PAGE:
On July 29, the National Geographic Channel (“NatGeo”) aired a two-hour documentary about unidentified flying objects entitled The Secret History of UFOs. In late 2011, producers for NatGeo contacted me about appearing on the program as an expert on the ancient astronaut theory. I flew to Washington, D.C. in January of this year to record an interview for the show. NatGeo did not use my interview in the finished program. It produced two versions of the program, one for the U.S. and one for international distribution. The American version contains no discussion of ancient astronauts, while the international version, as represented by my DVD screener, does.
I was very disappointed in this decision, and my disappointment was compounded by the finished product, which was exceedingly mild in its critique of the ancient astronaut theory, almost to the point of uselessness. NatGeo demanded that I sign a confidentiality agreement prior to the interview which granted NatGeo the unlimited right to libel, defame, alter, and otherwise manipulate interview content without legal risk (this is standard for all TV releases) and required me to never divulge anything related to the “Shoot,” which referred specifically to the events of January 16, 2012, except for information publicly available. I will honor that agreement and restrict my comments to what happened before, what actually aired, and some ancient-astronaut-style questions about what might have happened that day.
In late 2011, the producers of the documentary contacted me about appearing on the program and professed their excitement at my participation. One producer told me that she was a big fan of my work and had read my blog and used the information on it to help develop their “take” on ancient astronauts. In telephone conversations prior to signing the confidentiality agreement, the producer told me that they intended to present a skeptical account of ancient astronauts.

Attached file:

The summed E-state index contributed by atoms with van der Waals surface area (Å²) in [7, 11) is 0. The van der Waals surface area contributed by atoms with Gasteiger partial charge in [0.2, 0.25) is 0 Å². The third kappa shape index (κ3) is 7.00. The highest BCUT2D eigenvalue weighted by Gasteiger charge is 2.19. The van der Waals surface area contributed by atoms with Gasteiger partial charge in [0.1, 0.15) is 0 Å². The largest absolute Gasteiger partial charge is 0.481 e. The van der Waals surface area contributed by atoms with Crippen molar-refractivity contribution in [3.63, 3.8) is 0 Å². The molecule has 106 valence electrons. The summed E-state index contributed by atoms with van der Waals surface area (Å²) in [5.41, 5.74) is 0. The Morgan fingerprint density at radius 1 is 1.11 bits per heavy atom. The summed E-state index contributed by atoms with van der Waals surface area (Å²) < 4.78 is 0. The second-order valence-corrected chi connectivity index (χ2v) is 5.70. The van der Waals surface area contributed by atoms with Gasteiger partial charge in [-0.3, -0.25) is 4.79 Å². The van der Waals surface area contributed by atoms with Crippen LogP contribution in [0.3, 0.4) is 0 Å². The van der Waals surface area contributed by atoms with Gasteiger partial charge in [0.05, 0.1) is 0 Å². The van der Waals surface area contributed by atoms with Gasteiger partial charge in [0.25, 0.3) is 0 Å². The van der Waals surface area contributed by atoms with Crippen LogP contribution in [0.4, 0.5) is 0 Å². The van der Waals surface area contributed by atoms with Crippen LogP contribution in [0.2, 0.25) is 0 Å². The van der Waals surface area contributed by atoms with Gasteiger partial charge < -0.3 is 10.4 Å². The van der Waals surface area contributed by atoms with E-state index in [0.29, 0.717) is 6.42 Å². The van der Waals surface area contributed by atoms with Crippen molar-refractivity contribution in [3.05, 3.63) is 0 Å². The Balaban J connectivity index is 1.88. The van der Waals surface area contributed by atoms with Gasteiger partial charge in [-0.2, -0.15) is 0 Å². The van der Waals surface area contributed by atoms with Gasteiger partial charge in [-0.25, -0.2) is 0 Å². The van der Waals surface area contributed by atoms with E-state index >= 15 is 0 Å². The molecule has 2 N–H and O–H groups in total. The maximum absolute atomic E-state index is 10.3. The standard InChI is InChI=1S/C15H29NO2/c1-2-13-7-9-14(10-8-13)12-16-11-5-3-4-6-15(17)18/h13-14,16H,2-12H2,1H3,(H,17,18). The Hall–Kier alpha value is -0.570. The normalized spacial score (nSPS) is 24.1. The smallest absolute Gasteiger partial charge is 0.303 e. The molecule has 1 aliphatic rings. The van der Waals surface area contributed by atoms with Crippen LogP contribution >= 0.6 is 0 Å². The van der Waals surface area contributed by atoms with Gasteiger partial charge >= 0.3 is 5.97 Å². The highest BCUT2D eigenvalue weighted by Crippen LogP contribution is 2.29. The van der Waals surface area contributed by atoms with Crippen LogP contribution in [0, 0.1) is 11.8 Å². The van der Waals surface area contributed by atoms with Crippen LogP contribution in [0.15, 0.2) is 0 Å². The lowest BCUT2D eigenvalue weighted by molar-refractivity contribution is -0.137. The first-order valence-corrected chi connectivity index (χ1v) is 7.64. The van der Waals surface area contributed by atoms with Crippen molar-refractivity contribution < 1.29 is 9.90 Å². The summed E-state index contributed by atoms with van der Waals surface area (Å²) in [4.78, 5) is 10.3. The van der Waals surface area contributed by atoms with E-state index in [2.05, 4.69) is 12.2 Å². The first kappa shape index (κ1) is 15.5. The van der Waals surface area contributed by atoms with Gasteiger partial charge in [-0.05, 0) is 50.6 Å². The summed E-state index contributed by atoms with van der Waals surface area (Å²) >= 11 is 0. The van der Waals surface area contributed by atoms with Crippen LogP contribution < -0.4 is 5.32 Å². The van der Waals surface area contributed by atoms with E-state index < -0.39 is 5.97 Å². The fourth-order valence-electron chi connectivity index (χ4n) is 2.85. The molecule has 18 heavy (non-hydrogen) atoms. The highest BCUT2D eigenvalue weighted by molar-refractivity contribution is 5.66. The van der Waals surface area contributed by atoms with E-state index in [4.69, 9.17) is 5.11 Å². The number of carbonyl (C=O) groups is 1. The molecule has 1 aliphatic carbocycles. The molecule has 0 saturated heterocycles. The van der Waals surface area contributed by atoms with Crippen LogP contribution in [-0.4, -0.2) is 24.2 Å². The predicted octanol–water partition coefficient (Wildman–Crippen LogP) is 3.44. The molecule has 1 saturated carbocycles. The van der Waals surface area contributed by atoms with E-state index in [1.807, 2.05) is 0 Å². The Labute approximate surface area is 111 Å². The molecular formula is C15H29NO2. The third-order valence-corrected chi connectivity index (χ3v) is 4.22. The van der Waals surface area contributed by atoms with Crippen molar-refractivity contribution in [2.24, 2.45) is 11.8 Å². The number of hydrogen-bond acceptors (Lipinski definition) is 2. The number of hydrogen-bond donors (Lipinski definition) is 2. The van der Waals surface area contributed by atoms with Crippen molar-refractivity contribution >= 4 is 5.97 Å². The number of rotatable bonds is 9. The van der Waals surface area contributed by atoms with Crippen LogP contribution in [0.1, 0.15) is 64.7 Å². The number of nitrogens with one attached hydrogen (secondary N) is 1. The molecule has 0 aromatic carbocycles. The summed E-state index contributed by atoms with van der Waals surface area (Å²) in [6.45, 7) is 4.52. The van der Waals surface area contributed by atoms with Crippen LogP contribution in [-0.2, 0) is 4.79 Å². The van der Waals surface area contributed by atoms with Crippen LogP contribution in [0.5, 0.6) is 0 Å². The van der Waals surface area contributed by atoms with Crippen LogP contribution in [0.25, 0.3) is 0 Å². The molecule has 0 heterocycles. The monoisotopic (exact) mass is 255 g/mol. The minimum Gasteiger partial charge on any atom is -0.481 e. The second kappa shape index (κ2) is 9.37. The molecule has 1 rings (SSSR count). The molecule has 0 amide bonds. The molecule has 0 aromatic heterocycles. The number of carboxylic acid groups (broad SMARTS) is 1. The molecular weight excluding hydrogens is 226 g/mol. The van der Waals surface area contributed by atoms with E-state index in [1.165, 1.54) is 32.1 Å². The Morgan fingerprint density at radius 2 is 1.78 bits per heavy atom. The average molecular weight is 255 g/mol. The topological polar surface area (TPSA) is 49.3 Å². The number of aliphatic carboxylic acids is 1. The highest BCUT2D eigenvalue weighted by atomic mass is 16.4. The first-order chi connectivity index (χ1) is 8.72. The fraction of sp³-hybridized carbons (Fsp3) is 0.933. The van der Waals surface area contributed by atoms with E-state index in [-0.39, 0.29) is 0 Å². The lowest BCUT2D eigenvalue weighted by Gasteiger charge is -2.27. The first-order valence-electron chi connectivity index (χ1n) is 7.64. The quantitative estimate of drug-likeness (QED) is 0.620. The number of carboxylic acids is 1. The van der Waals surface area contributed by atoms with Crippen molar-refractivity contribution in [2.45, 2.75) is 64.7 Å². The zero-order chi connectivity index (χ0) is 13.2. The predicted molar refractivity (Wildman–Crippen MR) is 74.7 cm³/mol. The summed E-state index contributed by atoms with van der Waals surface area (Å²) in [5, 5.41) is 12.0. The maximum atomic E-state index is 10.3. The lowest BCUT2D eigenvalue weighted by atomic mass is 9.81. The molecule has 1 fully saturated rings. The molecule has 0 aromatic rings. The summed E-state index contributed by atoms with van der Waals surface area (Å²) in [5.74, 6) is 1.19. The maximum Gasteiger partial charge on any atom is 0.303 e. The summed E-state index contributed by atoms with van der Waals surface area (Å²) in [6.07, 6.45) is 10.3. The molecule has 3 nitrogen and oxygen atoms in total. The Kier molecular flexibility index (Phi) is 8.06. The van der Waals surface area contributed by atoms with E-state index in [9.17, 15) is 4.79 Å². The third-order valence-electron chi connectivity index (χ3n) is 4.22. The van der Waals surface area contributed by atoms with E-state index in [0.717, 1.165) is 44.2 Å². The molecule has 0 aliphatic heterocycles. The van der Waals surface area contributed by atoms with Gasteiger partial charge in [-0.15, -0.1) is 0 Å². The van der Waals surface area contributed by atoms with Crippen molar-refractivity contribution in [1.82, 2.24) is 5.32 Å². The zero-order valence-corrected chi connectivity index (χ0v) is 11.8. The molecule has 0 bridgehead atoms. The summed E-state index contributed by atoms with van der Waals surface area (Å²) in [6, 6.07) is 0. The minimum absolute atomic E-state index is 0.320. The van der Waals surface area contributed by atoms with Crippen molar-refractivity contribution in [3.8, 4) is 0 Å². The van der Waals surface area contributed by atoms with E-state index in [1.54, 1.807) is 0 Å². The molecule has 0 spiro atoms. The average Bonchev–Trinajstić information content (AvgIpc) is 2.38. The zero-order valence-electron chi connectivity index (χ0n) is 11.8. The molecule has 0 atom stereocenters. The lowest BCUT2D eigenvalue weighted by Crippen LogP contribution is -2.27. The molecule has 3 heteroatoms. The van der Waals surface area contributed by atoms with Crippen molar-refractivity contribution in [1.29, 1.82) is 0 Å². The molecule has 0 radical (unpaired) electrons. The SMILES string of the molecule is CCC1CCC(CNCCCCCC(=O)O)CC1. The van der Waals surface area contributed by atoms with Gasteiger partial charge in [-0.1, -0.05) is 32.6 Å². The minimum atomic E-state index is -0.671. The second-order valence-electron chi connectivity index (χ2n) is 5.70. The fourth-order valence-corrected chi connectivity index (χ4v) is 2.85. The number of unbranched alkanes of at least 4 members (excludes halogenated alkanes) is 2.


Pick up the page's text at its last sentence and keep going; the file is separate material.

In the pre-interview, conducted prior to the confidentiality agreement and not part of the physical shoot referenced therein, the producer asked me to discuss a number of topics that would be covered during the actual shoot. These questions exactly paralleled the topics ancient astronaut theorist Giorgio Tsoukalos discussed in the finished documentary. My opinions about such topics as ancient art depicting aliens in space suits, the Pacal sarcophagus, and the Columbian gold “airplanes” are well known, although I am not allowed to say whether I uttered them during the shoot itself. In the finished program, Tsoukalos was allowed to discuss all of these topics without direct criticism or opposition.